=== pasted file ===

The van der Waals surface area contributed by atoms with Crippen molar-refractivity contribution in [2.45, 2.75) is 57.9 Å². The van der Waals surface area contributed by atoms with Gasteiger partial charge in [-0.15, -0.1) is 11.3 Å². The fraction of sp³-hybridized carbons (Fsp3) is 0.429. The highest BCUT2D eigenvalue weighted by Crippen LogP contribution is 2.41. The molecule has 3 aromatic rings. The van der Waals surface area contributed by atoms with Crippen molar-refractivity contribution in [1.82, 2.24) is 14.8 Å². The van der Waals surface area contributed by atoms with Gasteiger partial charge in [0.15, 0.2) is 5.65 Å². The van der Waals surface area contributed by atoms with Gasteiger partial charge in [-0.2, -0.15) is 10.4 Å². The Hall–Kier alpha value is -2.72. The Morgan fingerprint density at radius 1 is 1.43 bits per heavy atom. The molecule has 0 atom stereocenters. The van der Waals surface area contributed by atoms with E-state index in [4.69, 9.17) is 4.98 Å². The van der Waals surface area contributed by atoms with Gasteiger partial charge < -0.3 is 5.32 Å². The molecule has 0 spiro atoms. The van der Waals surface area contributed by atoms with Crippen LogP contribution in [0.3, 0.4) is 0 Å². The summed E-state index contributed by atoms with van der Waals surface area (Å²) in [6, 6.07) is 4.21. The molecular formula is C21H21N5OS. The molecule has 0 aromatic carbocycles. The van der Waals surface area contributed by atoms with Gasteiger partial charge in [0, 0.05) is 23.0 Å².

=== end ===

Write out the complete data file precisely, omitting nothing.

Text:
The van der Waals surface area contributed by atoms with Crippen molar-refractivity contribution in [2.45, 2.75) is 57.9 Å². The van der Waals surface area contributed by atoms with Gasteiger partial charge in [-0.15, -0.1) is 11.3 Å². The fraction of sp³-hybridized carbons (Fsp3) is 0.429. The highest BCUT2D eigenvalue weighted by Crippen LogP contribution is 2.41. The molecule has 3 aromatic rings. The van der Waals surface area contributed by atoms with Crippen molar-refractivity contribution in [1.82, 2.24) is 14.8 Å². The van der Waals surface area contributed by atoms with Gasteiger partial charge in [0.15, 0.2) is 5.65 Å². The van der Waals surface area contributed by atoms with Gasteiger partial charge in [-0.2, -0.15) is 10.4 Å². The Hall–Kier alpha value is -2.72. The Morgan fingerprint density at radius 1 is 1.43 bits per heavy atom. The molecule has 0 atom stereocenters. The van der Waals surface area contributed by atoms with E-state index in [4.69, 9.17) is 4.98 Å². The van der Waals surface area contributed by atoms with Gasteiger partial charge < -0.3 is 5.32 Å². The molecule has 0 spiro atoms. The van der Waals surface area contributed by atoms with Crippen LogP contribution in [0.3, 0.4) is 0 Å². The summed E-state index contributed by atoms with van der Waals surface area (Å²) in [6, 6.07) is 4.21. The molecular formula is C21H21N5OS. The molecule has 0 aromatic carbocycles. The van der Waals surface area contributed by atoms with Gasteiger partial charge in [0, 0.05) is 23.0 Å².